UNITED STATES — For many years the RV industry has sought clarity regarding the U.S Department of Housing and Urban Development’s (HUD) definition of an RV—an outdated definition that failed to make it clear as to whether or not HUD regulated certain larger RVs that no longer fit within HUD’s definition of an RV.
Four years ago, the RV Industry Association began its latest efforts to get HUD to update its definition of an RV and make it clear that all RVs are exempt from HUD regulations. An effort that was supported by members, other RV industry associations and RV Caucus members, most notably, Senate RV Caucus Co-Chair Joe Donnelly (D-IN) with support from Senate RV Caucus Co-Chair Joni Ernst (R-IA).
On November 16, 2018, HUD released a final rule which updates the definition of RV to definitively exempt RV from HUD’s regulation. While this is a huge win for the RV industry, this new rule includes two provisions that have prompted the RV Industry Association to raise concerns: Requiring PMRV manufacturers to display a “Manufacturer’s Notice” and tying the rule specifically to the 2015 versions of the NFPA and ANSI standards.
Here are the three things you need to know about this new rule:
1. HUD Does not Regulate RVs, including PMRVs and Fifth-Wheels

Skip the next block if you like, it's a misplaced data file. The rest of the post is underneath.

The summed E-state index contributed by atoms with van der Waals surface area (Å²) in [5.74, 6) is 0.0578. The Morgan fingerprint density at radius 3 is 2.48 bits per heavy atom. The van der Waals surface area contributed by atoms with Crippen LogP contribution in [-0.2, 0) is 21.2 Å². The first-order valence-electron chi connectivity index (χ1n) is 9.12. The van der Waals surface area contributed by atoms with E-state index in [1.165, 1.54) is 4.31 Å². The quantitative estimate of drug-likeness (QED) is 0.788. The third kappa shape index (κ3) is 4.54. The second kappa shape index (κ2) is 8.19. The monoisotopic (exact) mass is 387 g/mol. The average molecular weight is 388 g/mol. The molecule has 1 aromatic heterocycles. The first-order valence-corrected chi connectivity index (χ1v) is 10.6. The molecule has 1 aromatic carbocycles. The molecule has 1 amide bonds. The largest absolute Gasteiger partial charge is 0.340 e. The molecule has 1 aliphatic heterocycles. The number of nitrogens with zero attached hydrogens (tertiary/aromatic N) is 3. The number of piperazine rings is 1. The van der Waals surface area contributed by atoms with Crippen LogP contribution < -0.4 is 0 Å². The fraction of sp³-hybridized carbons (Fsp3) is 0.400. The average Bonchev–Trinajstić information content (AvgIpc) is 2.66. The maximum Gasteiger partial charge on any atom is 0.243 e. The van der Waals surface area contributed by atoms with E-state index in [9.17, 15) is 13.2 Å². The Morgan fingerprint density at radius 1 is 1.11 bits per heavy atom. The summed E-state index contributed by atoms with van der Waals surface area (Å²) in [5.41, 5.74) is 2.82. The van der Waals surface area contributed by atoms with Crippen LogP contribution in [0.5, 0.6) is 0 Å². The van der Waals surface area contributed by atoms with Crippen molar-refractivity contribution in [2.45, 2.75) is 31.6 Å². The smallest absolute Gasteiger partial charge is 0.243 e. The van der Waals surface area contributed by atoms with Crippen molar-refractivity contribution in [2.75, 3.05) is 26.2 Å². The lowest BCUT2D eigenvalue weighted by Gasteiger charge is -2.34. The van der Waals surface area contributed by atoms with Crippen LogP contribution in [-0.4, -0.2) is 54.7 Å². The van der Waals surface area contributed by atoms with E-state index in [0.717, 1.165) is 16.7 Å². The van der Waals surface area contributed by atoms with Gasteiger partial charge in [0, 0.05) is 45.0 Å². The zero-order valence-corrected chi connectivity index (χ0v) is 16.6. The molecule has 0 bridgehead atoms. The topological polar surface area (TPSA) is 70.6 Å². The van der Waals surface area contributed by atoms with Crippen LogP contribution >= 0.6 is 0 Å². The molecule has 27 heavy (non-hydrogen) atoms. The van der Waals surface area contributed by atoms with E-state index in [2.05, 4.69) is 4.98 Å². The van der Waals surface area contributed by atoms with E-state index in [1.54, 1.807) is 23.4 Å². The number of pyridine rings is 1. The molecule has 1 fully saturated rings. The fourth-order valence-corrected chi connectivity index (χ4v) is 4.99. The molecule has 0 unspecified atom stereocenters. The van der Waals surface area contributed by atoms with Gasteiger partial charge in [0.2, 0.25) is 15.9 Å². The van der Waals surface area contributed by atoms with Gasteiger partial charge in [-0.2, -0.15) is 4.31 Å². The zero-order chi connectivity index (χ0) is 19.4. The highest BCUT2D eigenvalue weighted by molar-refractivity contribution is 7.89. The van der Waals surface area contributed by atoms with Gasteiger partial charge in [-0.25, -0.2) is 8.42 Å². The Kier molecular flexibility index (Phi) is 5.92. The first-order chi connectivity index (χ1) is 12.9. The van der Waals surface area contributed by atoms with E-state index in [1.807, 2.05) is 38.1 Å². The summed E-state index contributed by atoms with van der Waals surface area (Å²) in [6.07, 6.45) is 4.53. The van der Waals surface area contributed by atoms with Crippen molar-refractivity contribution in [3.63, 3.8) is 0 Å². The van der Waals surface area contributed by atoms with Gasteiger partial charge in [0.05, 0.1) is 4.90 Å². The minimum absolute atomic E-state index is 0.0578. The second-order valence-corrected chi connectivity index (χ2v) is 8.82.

Most importantly, the newly finalized rule clearly establishes that HUD does not regulate RVs, including PMRVs and fifth-wheels, which provides much-needed regulatory certainty to RV manufacturers. Earlier RV exemptions did not establish a bright line between RVs, which are designed for temporary, seasonal or recreational use, and manufactured housing which is designed to be a permanent, year-round dwelling. The blurry distinction began to cause confusion in recent years as RVs have become larger and park model RVs have risen in popularity.
In January, HUD released its “Regulatory Review of Manufactured Housing Rules” to invite public comment on all current and pending manufactured housing regulatory actions. In the new rule, HUD acknowledges the need for a broader exemption, noting that the agency received fewer than 20 comments on the proposed RV rule in response to the January document and all were supportive. The RV Industry association filed comments encouraging a clear exemption.
The new exemption states, “A recreational vehicle that meets the requirements of this section is exempt from [Manufactured Home Construction and Safety Standards]” and HUD states multiple times in its response to commenters that its intent is to unequivocally clarify that RVs are beyond the scope of its regulatory mission. “Recreational vehicles” are defined as:
Vehicles or vehicular structures not certified as manufactured homes;
Designed only for recreational use and not as a primary residence or for permanent occupancy; and either:
built and certified in accordance with NFPA 1192-15 or ANSI A119.5-15; or
2. PMRV Manufacturers Will Still Need to Display a Separate “Manufacturer’s Notice”